The first stage in your application process is sending in your resume and cover letter. Here are a few of my tips, mainly aimed at people new to the industry:
- It doesn’t hurt to personalize your application by mentioning the name of the company, and saying why you’d like to work with them in particular. If I read ‘I liked playing ‘The Incredibles’ and would like to work on similar titles’ then that makes the person stand out. It shows they’ve researched the company, and are particularly interested in it. It’s the difference between getting junk mail that says Dear Sir, and Dear
- If you’ve been doing little demo projects like I suggest, mention it, and give a link to your web page. Being able to quickly show someone what you can do can make a massive difference.
- I like it when the application includes a cover letter, and perhaps a note about hobbies/interests. It gives a chance for me to see the applicant as a person, and not just a completed University course. Expressing why you want to work in games, and the fact that you’re crazy about playing the Sax lets your personality show, and makes you memorable. You become ‘that Sax guy’. It also shows your communication skills. The ability to communicate well is important in almost any job.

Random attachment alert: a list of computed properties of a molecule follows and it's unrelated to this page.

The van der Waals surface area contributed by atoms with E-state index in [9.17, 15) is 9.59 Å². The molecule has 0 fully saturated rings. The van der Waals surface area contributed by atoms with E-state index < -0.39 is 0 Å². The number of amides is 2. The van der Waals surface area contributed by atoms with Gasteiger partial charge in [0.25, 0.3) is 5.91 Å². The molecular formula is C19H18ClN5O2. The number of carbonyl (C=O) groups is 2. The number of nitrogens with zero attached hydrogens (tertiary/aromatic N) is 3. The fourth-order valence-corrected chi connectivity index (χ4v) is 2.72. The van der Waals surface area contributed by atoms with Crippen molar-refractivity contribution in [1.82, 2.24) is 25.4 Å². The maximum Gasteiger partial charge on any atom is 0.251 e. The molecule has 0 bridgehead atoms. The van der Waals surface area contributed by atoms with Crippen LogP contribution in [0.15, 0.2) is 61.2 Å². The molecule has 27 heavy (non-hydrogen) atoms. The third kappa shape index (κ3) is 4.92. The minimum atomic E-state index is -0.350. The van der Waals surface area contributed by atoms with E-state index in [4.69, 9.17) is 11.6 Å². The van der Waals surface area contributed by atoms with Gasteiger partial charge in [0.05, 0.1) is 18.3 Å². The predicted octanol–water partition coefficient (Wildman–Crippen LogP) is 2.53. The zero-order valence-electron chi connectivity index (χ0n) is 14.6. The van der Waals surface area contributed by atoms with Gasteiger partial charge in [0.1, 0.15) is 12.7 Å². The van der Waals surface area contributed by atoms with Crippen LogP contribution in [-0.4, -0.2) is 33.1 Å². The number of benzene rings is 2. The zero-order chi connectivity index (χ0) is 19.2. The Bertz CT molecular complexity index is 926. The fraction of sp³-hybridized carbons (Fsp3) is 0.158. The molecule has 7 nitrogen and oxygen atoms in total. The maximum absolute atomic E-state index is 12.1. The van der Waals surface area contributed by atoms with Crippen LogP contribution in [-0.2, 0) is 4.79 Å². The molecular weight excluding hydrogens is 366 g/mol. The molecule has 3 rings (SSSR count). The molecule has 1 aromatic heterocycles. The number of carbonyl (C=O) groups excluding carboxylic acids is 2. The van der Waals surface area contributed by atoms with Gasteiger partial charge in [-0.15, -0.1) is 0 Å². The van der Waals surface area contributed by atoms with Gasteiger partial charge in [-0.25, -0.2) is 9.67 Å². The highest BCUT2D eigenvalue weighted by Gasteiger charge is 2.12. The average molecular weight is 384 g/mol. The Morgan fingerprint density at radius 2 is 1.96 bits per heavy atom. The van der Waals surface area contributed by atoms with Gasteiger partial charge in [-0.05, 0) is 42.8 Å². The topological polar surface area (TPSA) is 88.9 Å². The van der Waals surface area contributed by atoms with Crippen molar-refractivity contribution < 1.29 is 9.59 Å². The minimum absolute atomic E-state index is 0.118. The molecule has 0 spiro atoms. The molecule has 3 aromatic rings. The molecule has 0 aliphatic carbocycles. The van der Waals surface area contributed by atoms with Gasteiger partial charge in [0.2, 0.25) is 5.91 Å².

- Be honest about your abilities. If you get an interview, and people find that you’ve been exaggerating in some area, then it casts doubt on everything you’ve put. Don’t undersell yourself either, as you might not get called.
- If you’re proud of your GPA, don’t forget to put it.
- Format what you’re sending nicely. Check the spelling and grammar.
- If you’re coming from an educational establishment, then they likely have a group who will check your resume for you. Make sure you use this. If you don’t have this kind of service available, then find one or two people who can proof read it for you.
- It’s best to apply directly to the company instead of using a recruiter. Using a recruiter would be free to you, but would usually cost the company several thousand dollars to hire you. You’re saving the company money by applying directly. Another thing is that sometimes your resume gets mangled down to a badly formatted txt file, which can give a bad impression.
- At some companies, the online job application database, or centralized corporate HR department can be a bit of a quagmire that applications get stuck in. Whenever possible I try and avoid this route by contacting the studio directly, or finding a contact there through a friend of a friend.
- While you’re going through the interview process, keep on coding for fun. It’ll keep your skills nice and sharp, and you also wont have much time for your own coding once you get a job.
Oh come on, that was a good one...